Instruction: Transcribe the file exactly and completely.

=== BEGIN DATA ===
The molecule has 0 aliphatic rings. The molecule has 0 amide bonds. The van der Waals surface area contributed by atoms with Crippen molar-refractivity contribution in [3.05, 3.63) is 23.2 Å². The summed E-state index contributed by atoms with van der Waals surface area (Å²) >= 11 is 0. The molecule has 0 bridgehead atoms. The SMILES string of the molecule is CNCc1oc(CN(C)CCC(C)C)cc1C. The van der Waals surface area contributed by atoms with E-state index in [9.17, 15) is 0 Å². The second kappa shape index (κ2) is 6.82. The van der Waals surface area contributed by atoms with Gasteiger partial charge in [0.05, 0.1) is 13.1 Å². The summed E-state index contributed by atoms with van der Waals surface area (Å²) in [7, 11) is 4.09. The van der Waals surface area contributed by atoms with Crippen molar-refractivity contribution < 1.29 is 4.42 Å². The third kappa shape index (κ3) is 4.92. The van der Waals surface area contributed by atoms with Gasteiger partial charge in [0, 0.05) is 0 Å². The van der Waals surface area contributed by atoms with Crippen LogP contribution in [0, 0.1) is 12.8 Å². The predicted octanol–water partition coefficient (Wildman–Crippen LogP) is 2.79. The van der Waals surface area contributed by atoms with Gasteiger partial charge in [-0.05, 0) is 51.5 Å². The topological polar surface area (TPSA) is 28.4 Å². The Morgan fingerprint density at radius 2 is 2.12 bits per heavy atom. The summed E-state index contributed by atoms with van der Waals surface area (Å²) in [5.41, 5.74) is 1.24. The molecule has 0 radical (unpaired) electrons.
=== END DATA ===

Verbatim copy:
The molecule has 0 aliphatic rings. The molecule has 0 amide bonds. The van der Waals surface area contributed by atoms with Crippen molar-refractivity contribution in [3.05, 3.63) is 23.2 Å². The summed E-state index contributed by atoms with van der Waals surface area (Å²) >= 11 is 0. The molecule has 0 bridgehead atoms. The SMILES string of the molecule is CNCc1oc(CN(C)CCC(C)C)cc1C. The van der Waals surface area contributed by atoms with E-state index in [9.17, 15) is 0 Å². The second kappa shape index (κ2) is 6.82. The van der Waals surface area contributed by atoms with Gasteiger partial charge in [0.05, 0.1) is 13.1 Å². The summed E-state index contributed by atoms with van der Waals surface area (Å²) in [7, 11) is 4.09. The van der Waals surface area contributed by atoms with Crippen molar-refractivity contribution < 1.29 is 4.42 Å². The third kappa shape index (κ3) is 4.92. The van der Waals surface area contributed by atoms with Gasteiger partial charge in [0, 0.05) is 0 Å². The van der Waals surface area contributed by atoms with Crippen LogP contribution in [0, 0.1) is 12.8 Å². The predicted octanol–water partition coefficient (Wildman–Crippen LogP) is 2.79. The van der Waals surface area contributed by atoms with Gasteiger partial charge in [-0.05, 0) is 51.5 Å². The topological polar surface area (TPSA) is 28.4 Å². The Morgan fingerprint density at radius 2 is 2.12 bits per heavy atom. The summed E-state index contributed by atoms with van der Waals surface area (Å²) in [5.41, 5.74) is 1.24. The molecule has 0 radical (unpaired) electrons.